Former India captain Rahul Dravid believes the success of India's fast bowlers has given a new "dimension" to the team at the World Cup. Speaking to ESPNcricinfo ahead of India's final game in Group B against Zimbabwe on Saturday, Dravid said opposition teams were hoping that India's bowling "wouldn't fire," making them "vulnerable" in the tournament, but that has not happened.
"Teams would have always known India's batting would test them. It's a serious, talented and exciting top seven," Dravid said. "What teams would have hoped for is that the bowling wouldn't fire, which would make India a little bit vulnerable. As soon as the bowlers have done well, it suddenly gives it a new dimension. Now teams know that India is not going to be under pressure to score par plus 25% runs every time they go out to bat. That makes their batting a lot stronger as well. Every time India has chased, they have chased a par score. Chasing down 300-plus scores against India is not going to be as easy, so that puts pressure on the opposition right from the start because they know that both facets of India's game, and the fielding as well is firing."
India's fast bowling trio of Mohammed Shami, Umesh Yadav and Mohit Sharma have taken 26 wickets between them so far and none of them has conceded more than five runs per over. India's tendency to leak runs in the death overs was identified as one of their areas of concern ahead of the World Cup and Dravid believes the success of Shami, Umesh and Mohit has been a "pleasant surprise."
"The strategy is very good, they've realised in Australia there's more value in bowling back of a length, hitting the deck, especially as the ball hasn't swung much in Australia, surprisingly in this tournament," Dravid said. "Ishant Sharma was supposed to be in this team, he had to leave because of injury, he was India's most experienced bowler. Bhuvneshwar has been out of form, but the three guys who have played have been exceptional. Credit to Mohit Sharma, he has come in and been a vital cog in that team, been able to control those middle overs and be able to bowl in the death, which has been a problem for India."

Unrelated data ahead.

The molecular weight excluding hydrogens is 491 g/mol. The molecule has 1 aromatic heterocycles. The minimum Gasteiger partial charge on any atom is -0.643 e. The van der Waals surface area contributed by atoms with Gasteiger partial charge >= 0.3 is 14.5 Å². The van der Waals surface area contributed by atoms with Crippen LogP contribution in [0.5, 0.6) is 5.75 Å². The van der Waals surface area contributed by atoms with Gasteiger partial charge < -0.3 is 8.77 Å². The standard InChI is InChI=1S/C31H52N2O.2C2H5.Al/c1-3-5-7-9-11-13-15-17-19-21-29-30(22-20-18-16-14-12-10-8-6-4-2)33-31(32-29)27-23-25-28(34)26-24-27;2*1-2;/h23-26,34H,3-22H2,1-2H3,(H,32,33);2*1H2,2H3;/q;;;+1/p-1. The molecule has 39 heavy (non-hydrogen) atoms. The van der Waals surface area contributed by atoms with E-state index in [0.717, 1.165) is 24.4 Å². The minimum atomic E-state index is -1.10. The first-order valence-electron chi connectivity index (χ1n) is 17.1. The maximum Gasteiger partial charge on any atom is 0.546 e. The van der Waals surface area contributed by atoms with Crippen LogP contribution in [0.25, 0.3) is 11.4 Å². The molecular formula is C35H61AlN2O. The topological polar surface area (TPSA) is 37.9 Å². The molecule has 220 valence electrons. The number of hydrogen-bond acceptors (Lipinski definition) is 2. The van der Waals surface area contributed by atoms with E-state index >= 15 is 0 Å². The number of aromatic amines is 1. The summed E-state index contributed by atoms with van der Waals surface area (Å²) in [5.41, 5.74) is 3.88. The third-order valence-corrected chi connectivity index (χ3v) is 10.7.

While the seamers have played a key role, R Ashwin has backed up their efforts with some eye-catching performances of his own. With 11 wickets in the tournament so far at an average of 16.63 and economy rate of 3.89, Ashwin has been one of the standout bowlers of the tournament so far. Dravid credits Ashwin's performances so far to overcoming the "defensive mindset" that had crept into his game over the last year or so.
"When he started playing international cricket, you could sense the level of confidence, he believed he was there to take wickets, he believed he could control the game, he could get a breakthrough when his captain demanded it of him," Dravid said. "At times, over the last year or so he became a defensive kind of bowler. He lost a bit of confidence in his ability maybe, but it's all come back. He's trusted himself to take more risks, he's bowled really good lines, he's bowled slower through the air, he's got the ball to turn. Once your spinner sees it coming out of the hand, turning and bouncing that makes him a different bowler. Once he's seen that ball leave his hand beautifully, the revolutions are there, there's good control."